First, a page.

“I have learned to be content in every situation.” – The Apostle Paul
“I am still determined to be cheerful and to be happy in whatever situation I may be, for I have also learnt from experience that the greater part of our happiness or misery depends upon our dispositions and not about our circumstances.” – Martha Washington
When I was in my counted cross-stitch phase (actually Phase 1), many years ago, I did a cross-stitch on the St. Paul quote about contentment. I would tell people that learning to be content is a goal, not a reality. I still believe that contentment is not that easy to achieve.
What is Contentment?
Contentment is the ability to consider your circumstances and be okay with them. That doesn’t mean you must be wildly happy or joyous, although joy is always preferable. Contentment just means that you can live with where you are.
But contentment can be a trap. We as human beings can get used to just about anything. Here’s an example – I talked to my next-door neighbor the other day and she said she has lived without kitchen cabinets and counters for almost a year. They had to tear them out because of mold problems, and they have not been able to replace them yet. She has a table she works from, and she has all the appliances, but no counters or cupboards. I expressed my horror, and she said, “no big deal.”
She has gotten used to the situation, adapted her thoughts to the less-than-ideal kitchen arrangement, and gone on with her life. We all do that. We live in terrible marriages, with crazy relatives (they are all crazy and we are the sane ones, of course), and belligerent children.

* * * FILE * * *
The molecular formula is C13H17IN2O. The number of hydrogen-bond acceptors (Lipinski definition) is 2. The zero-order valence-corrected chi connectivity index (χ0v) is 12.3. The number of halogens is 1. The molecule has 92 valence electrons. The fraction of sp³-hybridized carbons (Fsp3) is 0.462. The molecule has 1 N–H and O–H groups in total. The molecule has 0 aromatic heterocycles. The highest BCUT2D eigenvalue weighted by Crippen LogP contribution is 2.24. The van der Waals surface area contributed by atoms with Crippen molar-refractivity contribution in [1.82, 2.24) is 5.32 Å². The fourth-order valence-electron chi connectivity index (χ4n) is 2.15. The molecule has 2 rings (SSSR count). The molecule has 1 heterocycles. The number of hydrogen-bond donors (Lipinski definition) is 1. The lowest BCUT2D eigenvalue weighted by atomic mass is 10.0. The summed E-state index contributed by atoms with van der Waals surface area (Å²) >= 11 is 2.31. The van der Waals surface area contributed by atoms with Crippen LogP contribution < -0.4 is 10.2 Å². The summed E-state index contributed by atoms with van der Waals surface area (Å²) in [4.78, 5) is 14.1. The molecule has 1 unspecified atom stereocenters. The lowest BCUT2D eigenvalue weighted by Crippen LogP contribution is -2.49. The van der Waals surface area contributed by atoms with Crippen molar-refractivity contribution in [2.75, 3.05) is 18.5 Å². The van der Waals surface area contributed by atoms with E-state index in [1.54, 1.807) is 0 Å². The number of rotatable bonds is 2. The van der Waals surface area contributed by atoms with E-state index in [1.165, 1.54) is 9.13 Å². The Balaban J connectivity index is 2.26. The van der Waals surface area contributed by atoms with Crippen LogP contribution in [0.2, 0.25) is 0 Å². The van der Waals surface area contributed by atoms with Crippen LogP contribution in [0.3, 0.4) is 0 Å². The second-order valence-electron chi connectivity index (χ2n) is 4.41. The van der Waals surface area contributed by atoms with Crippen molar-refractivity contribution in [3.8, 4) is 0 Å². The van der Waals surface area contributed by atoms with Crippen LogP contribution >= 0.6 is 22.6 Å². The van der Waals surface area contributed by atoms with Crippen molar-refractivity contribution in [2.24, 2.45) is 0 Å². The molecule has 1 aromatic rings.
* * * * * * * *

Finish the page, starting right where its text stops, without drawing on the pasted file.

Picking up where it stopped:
Have you managed to be content with life?
It’s all about our attitude, as Martha Washington said. Abraham Lincoln said,
“Most folks are as happy as they make up their minds to be.
My theory is that we can handle one major disruption (no kitchen), and maybe two, but that we must have something positive to offset it (maybe a happy marriage), to offset it.
I’m not saying contentment is an algebra equation, with two parts happiness balancing two parts unhappiness. But I am saying that contentment can be attained pretty easily. Too easily. Contentment can be a trap.
Enter the Boiled Frog
Sometimes we accept contentment too easily. The story about the boiled frog goes like this:
Put a frog in a pan of cold water, and put the lid on the pan so he can’t jump out. This works best with a glass lid so you can see what happens to the frog. Then turn on the heat, low. Keep turning up the heat. After some time, the frog, still contentedly sitting on the bottom of the pan, will be dead. Boiled frog.
We need some joy in our lives. While I’m a big fan of balance, balance can be a trap too. Every so often we must jump out of the pan and run in the grass and kick up our heels and experience the heights of human behavior. And we sometimes need to get angry, to say, “I’m mad as hell and I’m not going to take it any more.”
Be content. Contentment is good. But don’t let contentment lull into a false sense of security. Get happy. Get angry.
Contentment in your work life:
Are you still happy to be going to work? Can you say you are just content, or are you really excited to be doing the work you love? I remember when I started teaching college students, I thought, “I can’t believe I’m getting paid to do this! It’s so much fun!” After a while, though, I realized I was getting bored with it, and tired of the politics. Have you found the balance between contentment with your work and contentment at home?
Contentment in your personal life:
Are you content with your circumstances? If so, celebrate. Many people are not. If not, is there something you can do to make a change, before you are boiled and don’t know it?
Contentment is a Goal, a Process.
Meditating on your attitude and becoming more content with where you are can bring benefits to your life. Just be aware of the dangers of contentment, and if the water starts getting too warm, consider jumping.